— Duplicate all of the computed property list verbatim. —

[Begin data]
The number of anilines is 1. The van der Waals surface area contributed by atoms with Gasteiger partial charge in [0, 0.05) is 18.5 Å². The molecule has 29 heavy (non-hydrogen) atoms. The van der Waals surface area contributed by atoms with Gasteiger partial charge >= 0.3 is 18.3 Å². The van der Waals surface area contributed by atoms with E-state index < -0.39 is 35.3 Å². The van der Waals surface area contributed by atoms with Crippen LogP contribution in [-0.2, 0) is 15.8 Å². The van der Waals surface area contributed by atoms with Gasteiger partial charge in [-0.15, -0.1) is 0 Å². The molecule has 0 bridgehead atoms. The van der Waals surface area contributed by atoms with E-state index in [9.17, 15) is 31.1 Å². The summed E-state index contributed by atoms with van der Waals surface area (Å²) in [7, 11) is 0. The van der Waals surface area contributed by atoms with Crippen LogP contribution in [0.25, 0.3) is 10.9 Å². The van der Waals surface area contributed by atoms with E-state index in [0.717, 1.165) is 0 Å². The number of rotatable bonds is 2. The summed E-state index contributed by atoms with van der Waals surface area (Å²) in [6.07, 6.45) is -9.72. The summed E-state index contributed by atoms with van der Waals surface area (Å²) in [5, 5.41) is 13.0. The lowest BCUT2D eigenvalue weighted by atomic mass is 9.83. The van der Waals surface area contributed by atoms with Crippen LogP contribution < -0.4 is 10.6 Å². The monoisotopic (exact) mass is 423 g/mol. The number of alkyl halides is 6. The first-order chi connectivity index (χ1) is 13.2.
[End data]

The number of anilines is 1. The van der Waals surface area contributed by atoms with Gasteiger partial charge in [0, 0.05) is 18.5 Å². The molecule has 29 heavy (non-hydrogen) atoms. The van der Waals surface area contributed by atoms with Gasteiger partial charge >= 0.3 is 18.3 Å². The van der Waals surface area contributed by atoms with E-state index < -0.39 is 35.3 Å². The van der Waals surface area contributed by atoms with Crippen LogP contribution in [-0.2, 0) is 15.8 Å². The van der Waals surface area contributed by atoms with Gasteiger partial charge in [-0.15, -0.1) is 0 Å². The molecule has 0 bridgehead atoms. The van der Waals surface area contributed by atoms with E-state index in [9.17, 15) is 31.1 Å². The summed E-state index contributed by atoms with van der Waals surface area (Å²) in [7, 11) is 0. The van der Waals surface area contributed by atoms with Crippen LogP contribution in [0.25, 0.3) is 10.9 Å². The van der Waals surface area contributed by atoms with E-state index in [0.717, 1.165) is 0 Å². The number of rotatable bonds is 2. The summed E-state index contributed by atoms with van der Waals surface area (Å²) in [6.07, 6.45) is -9.72. The summed E-state index contributed by atoms with van der Waals surface area (Å²) in [5, 5.41) is 13.0. The lowest BCUT2D eigenvalue weighted by atomic mass is 9.83. The van der Waals surface area contributed by atoms with Crippen LogP contribution < -0.4 is 10.6 Å². The monoisotopic (exact) mass is 423 g/mol. The number of alkyl halides is 6. The first-order chi connectivity index (χ1) is 13.2.